Crohns & Colitis Congress

Crohns & Colitis Congress

Source:

Cheng TM. Poster P011. Presented at: Crohn’s and Colitis Congress; Jan. 20-22, 2022 (virtual meeting).

Disclosures: Healio was unable to confirm relevant financial disclosures at the time of publication.
January 21, 2022
1 min read
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Reminder alerts improve vaccination adherence among IBD patients

Source:

Cheng TM. Poster P011. Presented at: Crohn’s and Colitis Congress; Jan. 20-22, 2022 (virtual meeting).

Disclosures: Healio was unable to confirm relevant financial disclosures at the time of publication.
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A quality improvement intervention increased vaccination adherence among patients with inflammatory bowel disease on immunosuppressive therapy, according to research presented at the Crohn’s and Colitis Congress.

“Immunosuppressive therapy has really altered the course of inflammatory bowel disease in terms of prognosis and treatment,” Tony M. Cheng, MD, of the department of internal medicine at the University of Tennessee Health Sciences Center, said. “Inflammatory bowel disease patients at baseline have an increased risk for many of the vaccine-preventable illnesses, such as shingles, and once they are placed on these immunosuppressive therapies, this risk only increases.”

Vaccine adherence 6 months after quality improvement intervention:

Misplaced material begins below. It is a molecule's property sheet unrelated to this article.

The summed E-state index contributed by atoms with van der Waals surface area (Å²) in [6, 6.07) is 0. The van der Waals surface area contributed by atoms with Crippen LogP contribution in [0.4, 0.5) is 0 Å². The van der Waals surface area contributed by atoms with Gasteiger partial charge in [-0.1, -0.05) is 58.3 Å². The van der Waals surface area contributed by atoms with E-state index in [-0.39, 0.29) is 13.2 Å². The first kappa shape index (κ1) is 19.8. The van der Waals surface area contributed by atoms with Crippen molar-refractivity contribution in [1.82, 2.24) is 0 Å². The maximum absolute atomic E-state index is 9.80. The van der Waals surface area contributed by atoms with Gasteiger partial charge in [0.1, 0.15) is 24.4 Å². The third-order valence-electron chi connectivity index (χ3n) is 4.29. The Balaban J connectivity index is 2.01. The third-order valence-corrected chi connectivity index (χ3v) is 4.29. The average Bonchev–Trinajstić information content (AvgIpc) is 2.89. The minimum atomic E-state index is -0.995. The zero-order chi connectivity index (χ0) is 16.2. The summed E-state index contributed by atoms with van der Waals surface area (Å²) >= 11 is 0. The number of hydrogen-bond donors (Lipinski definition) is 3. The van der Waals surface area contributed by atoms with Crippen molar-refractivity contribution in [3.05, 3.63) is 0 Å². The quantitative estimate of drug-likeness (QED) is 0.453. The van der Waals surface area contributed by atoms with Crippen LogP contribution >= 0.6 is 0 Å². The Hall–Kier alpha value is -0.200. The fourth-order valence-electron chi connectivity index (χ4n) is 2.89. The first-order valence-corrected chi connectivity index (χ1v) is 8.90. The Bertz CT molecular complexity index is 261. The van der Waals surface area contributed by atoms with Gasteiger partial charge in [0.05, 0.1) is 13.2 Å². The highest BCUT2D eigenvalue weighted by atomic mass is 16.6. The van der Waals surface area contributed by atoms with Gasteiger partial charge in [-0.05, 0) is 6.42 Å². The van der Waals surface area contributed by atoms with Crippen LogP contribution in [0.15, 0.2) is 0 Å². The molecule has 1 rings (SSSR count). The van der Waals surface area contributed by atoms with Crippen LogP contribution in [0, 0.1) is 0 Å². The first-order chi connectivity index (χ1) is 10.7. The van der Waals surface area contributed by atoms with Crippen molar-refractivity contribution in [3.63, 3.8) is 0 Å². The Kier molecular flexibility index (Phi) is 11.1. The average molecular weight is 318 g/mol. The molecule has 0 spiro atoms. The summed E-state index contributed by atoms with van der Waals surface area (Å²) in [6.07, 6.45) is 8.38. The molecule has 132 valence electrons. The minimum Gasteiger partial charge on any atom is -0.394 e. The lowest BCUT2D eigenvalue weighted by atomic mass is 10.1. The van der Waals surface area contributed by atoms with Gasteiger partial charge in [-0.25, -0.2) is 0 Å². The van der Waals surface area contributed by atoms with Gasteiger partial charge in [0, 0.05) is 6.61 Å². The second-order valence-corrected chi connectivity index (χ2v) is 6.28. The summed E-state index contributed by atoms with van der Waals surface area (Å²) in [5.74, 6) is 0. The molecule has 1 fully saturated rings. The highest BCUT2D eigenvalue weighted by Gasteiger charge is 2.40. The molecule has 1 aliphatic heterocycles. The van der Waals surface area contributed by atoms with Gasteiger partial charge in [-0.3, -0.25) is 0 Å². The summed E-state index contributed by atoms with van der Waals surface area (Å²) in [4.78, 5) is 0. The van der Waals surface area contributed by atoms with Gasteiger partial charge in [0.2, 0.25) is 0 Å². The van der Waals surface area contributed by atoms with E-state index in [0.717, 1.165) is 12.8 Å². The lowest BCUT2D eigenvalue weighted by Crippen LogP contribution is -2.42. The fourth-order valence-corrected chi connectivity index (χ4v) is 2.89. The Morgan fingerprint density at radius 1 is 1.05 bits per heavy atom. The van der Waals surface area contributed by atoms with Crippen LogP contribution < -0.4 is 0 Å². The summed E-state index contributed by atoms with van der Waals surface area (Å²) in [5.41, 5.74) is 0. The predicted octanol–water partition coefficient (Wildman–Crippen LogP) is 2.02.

Cheng and colleagues reviewed the vaccination records of 55 IBD patients on immunosuppressive therapy, aged 28 to 85 years, who had either Crohn’s disease (63%) or ulcerative colitis (37%). Those who were not up to date on vaccinations received reminder calls from health care providers and were offered vaccination appointments. Researchers compared vaccination rates before and after a 6-month intervention period and observed significantly improved vaccination adherence for shingles (22% vs. 65%) and COVID-19 (20% vs. 65%) as well as modest improvements for hepatitis B (78% vs. 87%), influenza (69% vs. 85%), pneumococcal 13 (72% vs. 84%) and pneumococcal 23(62% vs. 78%).

“Our next step is to integrate a warning for providers regarding when patients are up to date or when patients are deficient of certain vaccines,” Cheng said. “We want to share this intervention, because it really is a simple practice that can be adopted by other providers who treat patients with immunosuppressive agents and can increase vaccination rates in these patients to improve wellness and health.”